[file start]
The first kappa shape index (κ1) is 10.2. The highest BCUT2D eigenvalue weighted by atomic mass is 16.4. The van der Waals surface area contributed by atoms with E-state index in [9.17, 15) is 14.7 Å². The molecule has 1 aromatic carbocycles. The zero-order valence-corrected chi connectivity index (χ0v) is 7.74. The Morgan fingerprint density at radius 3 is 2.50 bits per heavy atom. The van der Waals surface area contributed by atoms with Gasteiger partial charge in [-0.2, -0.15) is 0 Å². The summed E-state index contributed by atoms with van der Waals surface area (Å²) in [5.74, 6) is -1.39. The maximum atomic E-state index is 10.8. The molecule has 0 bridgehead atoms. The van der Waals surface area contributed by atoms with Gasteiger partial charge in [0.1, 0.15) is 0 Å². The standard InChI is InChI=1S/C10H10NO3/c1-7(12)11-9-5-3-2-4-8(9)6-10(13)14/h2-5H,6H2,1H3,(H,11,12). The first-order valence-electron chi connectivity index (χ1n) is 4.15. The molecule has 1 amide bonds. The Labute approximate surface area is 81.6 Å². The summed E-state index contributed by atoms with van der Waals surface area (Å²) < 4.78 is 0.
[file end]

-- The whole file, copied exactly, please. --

The first kappa shape index (κ1) is 10.2. The highest BCUT2D eigenvalue weighted by atomic mass is 16.4. The van der Waals surface area contributed by atoms with E-state index in [9.17, 15) is 14.7 Å². The molecule has 1 aromatic carbocycles. The zero-order valence-corrected chi connectivity index (χ0v) is 7.74. The Morgan fingerprint density at radius 3 is 2.50 bits per heavy atom. The van der Waals surface area contributed by atoms with Gasteiger partial charge in [-0.2, -0.15) is 0 Å². The summed E-state index contributed by atoms with van der Waals surface area (Å²) in [5.74, 6) is -1.39. The maximum atomic E-state index is 10.8. The molecule has 0 bridgehead atoms. The van der Waals surface area contributed by atoms with Gasteiger partial charge in [0.1, 0.15) is 0 Å². The standard InChI is InChI=1S/C10H10NO3/c1-7(12)11-9-5-3-2-4-8(9)6-10(13)14/h2-5H,6H2,1H3,(H,11,12). The first-order valence-electron chi connectivity index (χ1n) is 4.15. The molecule has 1 amide bonds. The Labute approximate surface area is 81.6 Å². The summed E-state index contributed by atoms with van der Waals surface area (Å²) < 4.78 is 0.